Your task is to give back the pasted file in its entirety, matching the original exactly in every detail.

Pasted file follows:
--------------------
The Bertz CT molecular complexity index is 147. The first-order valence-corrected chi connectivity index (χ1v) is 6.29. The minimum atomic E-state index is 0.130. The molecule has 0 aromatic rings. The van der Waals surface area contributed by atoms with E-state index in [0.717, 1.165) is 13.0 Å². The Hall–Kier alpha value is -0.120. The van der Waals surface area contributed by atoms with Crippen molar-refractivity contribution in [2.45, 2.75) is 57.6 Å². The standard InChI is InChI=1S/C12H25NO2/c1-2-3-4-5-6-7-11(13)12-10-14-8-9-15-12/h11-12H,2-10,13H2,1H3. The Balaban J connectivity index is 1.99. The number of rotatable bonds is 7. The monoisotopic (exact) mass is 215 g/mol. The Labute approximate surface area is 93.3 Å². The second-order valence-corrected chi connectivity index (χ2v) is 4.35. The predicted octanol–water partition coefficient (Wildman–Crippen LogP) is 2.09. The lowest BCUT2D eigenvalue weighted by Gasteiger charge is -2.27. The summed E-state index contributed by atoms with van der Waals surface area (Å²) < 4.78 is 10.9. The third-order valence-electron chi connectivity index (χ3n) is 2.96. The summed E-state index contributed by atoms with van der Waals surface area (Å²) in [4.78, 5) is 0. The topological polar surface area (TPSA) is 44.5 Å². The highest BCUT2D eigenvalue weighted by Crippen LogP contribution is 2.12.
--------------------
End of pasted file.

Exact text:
The Bertz CT molecular complexity index is 147. The first-order valence-corrected chi connectivity index (χ1v) is 6.29. The minimum atomic E-state index is 0.130. The molecule has 0 aromatic rings. The van der Waals surface area contributed by atoms with E-state index in [0.717, 1.165) is 13.0 Å². The Hall–Kier alpha value is -0.120. The van der Waals surface area contributed by atoms with Crippen molar-refractivity contribution in [2.45, 2.75) is 57.6 Å². The standard InChI is InChI=1S/C12H25NO2/c1-2-3-4-5-6-7-11(13)12-10-14-8-9-15-12/h11-12H,2-10,13H2,1H3. The Balaban J connectivity index is 1.99. The number of rotatable bonds is 7. The monoisotopic (exact) mass is 215 g/mol. The Labute approximate surface area is 93.3 Å². The second-order valence-corrected chi connectivity index (χ2v) is 4.35. The predicted octanol–water partition coefficient (Wildman–Crippen LogP) is 2.09. The lowest BCUT2D eigenvalue weighted by Gasteiger charge is -2.27. The summed E-state index contributed by atoms with van der Waals surface area (Å²) < 4.78 is 10.9. The third-order valence-electron chi connectivity index (χ3n) is 2.96. The summed E-state index contributed by atoms with van der Waals surface area (Å²) in [4.78, 5) is 0. The topological polar surface area (TPSA) is 44.5 Å². The highest BCUT2D eigenvalue weighted by Crippen LogP contribution is 2.12.